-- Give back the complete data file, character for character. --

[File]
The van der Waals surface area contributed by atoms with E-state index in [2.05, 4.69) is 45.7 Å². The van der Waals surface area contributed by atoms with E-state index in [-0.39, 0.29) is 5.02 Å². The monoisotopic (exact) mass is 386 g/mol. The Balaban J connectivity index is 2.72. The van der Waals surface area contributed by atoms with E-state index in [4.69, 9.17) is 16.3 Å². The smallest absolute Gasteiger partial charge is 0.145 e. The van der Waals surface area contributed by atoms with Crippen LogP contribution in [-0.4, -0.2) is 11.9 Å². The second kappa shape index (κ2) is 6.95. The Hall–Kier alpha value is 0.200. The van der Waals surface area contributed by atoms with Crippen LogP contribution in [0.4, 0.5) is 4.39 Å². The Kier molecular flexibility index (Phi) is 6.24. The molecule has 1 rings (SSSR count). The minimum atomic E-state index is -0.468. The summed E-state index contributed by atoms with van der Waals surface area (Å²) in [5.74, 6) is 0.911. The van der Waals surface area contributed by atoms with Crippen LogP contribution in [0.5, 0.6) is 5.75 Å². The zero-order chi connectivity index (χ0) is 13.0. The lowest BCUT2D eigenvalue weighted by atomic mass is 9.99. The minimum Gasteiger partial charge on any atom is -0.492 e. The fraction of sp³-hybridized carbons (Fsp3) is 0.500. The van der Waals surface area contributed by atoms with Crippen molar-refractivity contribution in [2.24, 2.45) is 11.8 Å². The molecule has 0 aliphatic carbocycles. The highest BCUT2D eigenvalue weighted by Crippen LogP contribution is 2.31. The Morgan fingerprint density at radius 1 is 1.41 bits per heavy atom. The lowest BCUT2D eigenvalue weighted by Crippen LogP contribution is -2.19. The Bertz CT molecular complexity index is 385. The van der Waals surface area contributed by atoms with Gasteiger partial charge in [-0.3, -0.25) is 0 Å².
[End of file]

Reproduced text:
The van der Waals surface area contributed by atoms with E-state index in [2.05, 4.69) is 45.7 Å². The van der Waals surface area contributed by atoms with E-state index in [-0.39, 0.29) is 5.02 Å². The monoisotopic (exact) mass is 386 g/mol. The Balaban J connectivity index is 2.72. The van der Waals surface area contributed by atoms with E-state index in [4.69, 9.17) is 16.3 Å². The smallest absolute Gasteiger partial charge is 0.145 e. The van der Waals surface area contributed by atoms with Crippen LogP contribution in [-0.4, -0.2) is 11.9 Å². The second kappa shape index (κ2) is 6.95. The Hall–Kier alpha value is 0.200. The van der Waals surface area contributed by atoms with Crippen LogP contribution in [0.4, 0.5) is 4.39 Å². The Kier molecular flexibility index (Phi) is 6.24. The molecule has 1 rings (SSSR count). The minimum atomic E-state index is -0.468. The summed E-state index contributed by atoms with van der Waals surface area (Å²) in [5.74, 6) is 0.911. The van der Waals surface area contributed by atoms with Crippen LogP contribution in [0.5, 0.6) is 5.75 Å². The zero-order chi connectivity index (χ0) is 13.0. The lowest BCUT2D eigenvalue weighted by atomic mass is 9.99. The minimum Gasteiger partial charge on any atom is -0.492 e. The fraction of sp³-hybridized carbons (Fsp3) is 0.500. The van der Waals surface area contributed by atoms with Crippen molar-refractivity contribution in [2.24, 2.45) is 11.8 Å². The molecule has 0 aliphatic carbocycles. The highest BCUT2D eigenvalue weighted by Crippen LogP contribution is 2.31. The Morgan fingerprint density at radius 1 is 1.41 bits per heavy atom. The lowest BCUT2D eigenvalue weighted by Crippen LogP contribution is -2.19. The Bertz CT molecular complexity index is 385. The van der Waals surface area contributed by atoms with Gasteiger partial charge in [-0.3, -0.25) is 0 Å².